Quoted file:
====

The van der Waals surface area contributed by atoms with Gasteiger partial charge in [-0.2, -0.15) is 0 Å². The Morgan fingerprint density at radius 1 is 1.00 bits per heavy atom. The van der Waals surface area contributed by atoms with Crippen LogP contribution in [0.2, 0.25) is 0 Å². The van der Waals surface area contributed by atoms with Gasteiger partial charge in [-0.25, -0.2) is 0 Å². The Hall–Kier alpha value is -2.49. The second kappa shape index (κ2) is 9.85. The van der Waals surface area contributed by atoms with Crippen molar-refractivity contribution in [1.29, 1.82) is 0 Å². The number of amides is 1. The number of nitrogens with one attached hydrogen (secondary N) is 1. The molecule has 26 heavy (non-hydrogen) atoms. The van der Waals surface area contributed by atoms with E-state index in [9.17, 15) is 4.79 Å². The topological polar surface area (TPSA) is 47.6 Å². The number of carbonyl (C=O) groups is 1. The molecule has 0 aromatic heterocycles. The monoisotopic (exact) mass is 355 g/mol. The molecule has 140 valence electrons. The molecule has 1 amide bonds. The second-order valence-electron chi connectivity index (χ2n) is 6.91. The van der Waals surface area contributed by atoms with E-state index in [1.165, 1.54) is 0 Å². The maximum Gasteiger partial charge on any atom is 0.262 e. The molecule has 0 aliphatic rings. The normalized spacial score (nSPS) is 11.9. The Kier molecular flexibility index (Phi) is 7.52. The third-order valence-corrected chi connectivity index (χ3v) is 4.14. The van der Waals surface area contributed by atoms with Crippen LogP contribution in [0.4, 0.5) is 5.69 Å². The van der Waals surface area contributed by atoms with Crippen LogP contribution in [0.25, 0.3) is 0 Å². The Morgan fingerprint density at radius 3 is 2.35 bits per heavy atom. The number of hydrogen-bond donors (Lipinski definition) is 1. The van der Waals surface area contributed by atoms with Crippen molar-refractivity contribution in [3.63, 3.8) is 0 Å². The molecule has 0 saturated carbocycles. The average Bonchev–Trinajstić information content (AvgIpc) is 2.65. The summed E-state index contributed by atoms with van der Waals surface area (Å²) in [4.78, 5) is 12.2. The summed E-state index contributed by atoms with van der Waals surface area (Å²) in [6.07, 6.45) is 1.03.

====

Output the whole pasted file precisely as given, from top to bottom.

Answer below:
The van der Waals surface area contributed by atoms with Gasteiger partial charge in [-0.2, -0.15) is 0 Å². The Morgan fingerprint density at radius 1 is 1.00 bits per heavy atom. The van der Waals surface area contributed by atoms with Crippen LogP contribution in [0.2, 0.25) is 0 Å². The van der Waals surface area contributed by atoms with Gasteiger partial charge in [-0.25, -0.2) is 0 Å². The Hall–Kier alpha value is -2.49. The second kappa shape index (κ2) is 9.85. The van der Waals surface area contributed by atoms with Crippen molar-refractivity contribution in [1.29, 1.82) is 0 Å². The number of amides is 1. The number of nitrogens with one attached hydrogen (secondary N) is 1. The molecule has 26 heavy (non-hydrogen) atoms. The van der Waals surface area contributed by atoms with E-state index in [9.17, 15) is 4.79 Å². The topological polar surface area (TPSA) is 47.6 Å². The number of carbonyl (C=O) groups is 1. The molecule has 0 aromatic heterocycles. The monoisotopic (exact) mass is 355 g/mol. The molecule has 140 valence electrons. The molecule has 1 amide bonds. The second-order valence-electron chi connectivity index (χ2n) is 6.91. The van der Waals surface area contributed by atoms with E-state index in [1.165, 1.54) is 0 Å². The maximum Gasteiger partial charge on any atom is 0.262 e. The molecule has 0 aliphatic rings. The normalized spacial score (nSPS) is 11.9. The Kier molecular flexibility index (Phi) is 7.52. The third-order valence-corrected chi connectivity index (χ3v) is 4.14. The van der Waals surface area contributed by atoms with Crippen LogP contribution in [0.4, 0.5) is 5.69 Å². The van der Waals surface area contributed by atoms with Crippen LogP contribution in [0.25, 0.3) is 0 Å². The Morgan fingerprint density at radius 3 is 2.35 bits per heavy atom. The number of hydrogen-bond donors (Lipinski definition) is 1. The van der Waals surface area contributed by atoms with Crippen molar-refractivity contribution in [3.63, 3.8) is 0 Å². The molecule has 0 saturated carbocycles. The average Bonchev–Trinajstić information content (AvgIpc) is 2.65. The summed E-state index contributed by atoms with van der Waals surface area (Å²) in [4.78, 5) is 12.2. The summed E-state index contributed by atoms with van der Waals surface area (Å²) in [6.07, 6.45) is 1.03.